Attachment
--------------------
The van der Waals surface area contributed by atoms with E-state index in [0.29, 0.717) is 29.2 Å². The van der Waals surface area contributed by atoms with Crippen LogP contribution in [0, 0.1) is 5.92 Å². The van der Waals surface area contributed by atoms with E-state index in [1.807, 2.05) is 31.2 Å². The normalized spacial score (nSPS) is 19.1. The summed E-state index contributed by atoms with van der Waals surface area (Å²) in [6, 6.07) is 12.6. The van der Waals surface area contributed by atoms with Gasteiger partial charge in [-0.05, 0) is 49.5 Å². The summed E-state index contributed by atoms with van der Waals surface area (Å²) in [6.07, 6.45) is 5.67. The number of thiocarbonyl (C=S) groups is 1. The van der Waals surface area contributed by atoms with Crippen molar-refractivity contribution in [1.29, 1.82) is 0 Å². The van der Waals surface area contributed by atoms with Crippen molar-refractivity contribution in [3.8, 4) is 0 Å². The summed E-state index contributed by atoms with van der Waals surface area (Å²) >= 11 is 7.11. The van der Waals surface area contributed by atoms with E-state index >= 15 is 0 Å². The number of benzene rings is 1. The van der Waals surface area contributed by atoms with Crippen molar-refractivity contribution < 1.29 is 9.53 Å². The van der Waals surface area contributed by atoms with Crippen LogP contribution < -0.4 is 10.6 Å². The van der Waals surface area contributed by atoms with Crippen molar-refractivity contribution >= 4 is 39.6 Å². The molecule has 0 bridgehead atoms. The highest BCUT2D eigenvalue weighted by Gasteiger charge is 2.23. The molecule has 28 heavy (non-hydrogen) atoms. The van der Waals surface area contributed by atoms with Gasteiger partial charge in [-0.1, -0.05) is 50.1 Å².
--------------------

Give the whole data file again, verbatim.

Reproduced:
The van der Waals surface area contributed by atoms with E-state index in [0.29, 0.717) is 29.2 Å². The van der Waals surface area contributed by atoms with Crippen LogP contribution in [0, 0.1) is 5.92 Å². The van der Waals surface area contributed by atoms with E-state index in [1.807, 2.05) is 31.2 Å². The normalized spacial score (nSPS) is 19.1. The summed E-state index contributed by atoms with van der Waals surface area (Å²) in [6, 6.07) is 12.6. The van der Waals surface area contributed by atoms with Gasteiger partial charge in [-0.05, 0) is 49.5 Å². The summed E-state index contributed by atoms with van der Waals surface area (Å²) in [6.07, 6.45) is 5.67. The number of thiocarbonyl (C=S) groups is 1. The van der Waals surface area contributed by atoms with Crippen molar-refractivity contribution in [1.29, 1.82) is 0 Å². The van der Waals surface area contributed by atoms with Crippen molar-refractivity contribution in [3.8, 4) is 0 Å². The summed E-state index contributed by atoms with van der Waals surface area (Å²) >= 11 is 7.11. The van der Waals surface area contributed by atoms with E-state index >= 15 is 0 Å². The number of benzene rings is 1. The van der Waals surface area contributed by atoms with Crippen molar-refractivity contribution < 1.29 is 9.53 Å². The van der Waals surface area contributed by atoms with Crippen LogP contribution < -0.4 is 10.6 Å². The van der Waals surface area contributed by atoms with Crippen molar-refractivity contribution >= 4 is 39.6 Å². The molecule has 0 bridgehead atoms. The highest BCUT2D eigenvalue weighted by Gasteiger charge is 2.23. The molecule has 28 heavy (non-hydrogen) atoms. The van der Waals surface area contributed by atoms with Gasteiger partial charge in [-0.1, -0.05) is 50.1 Å².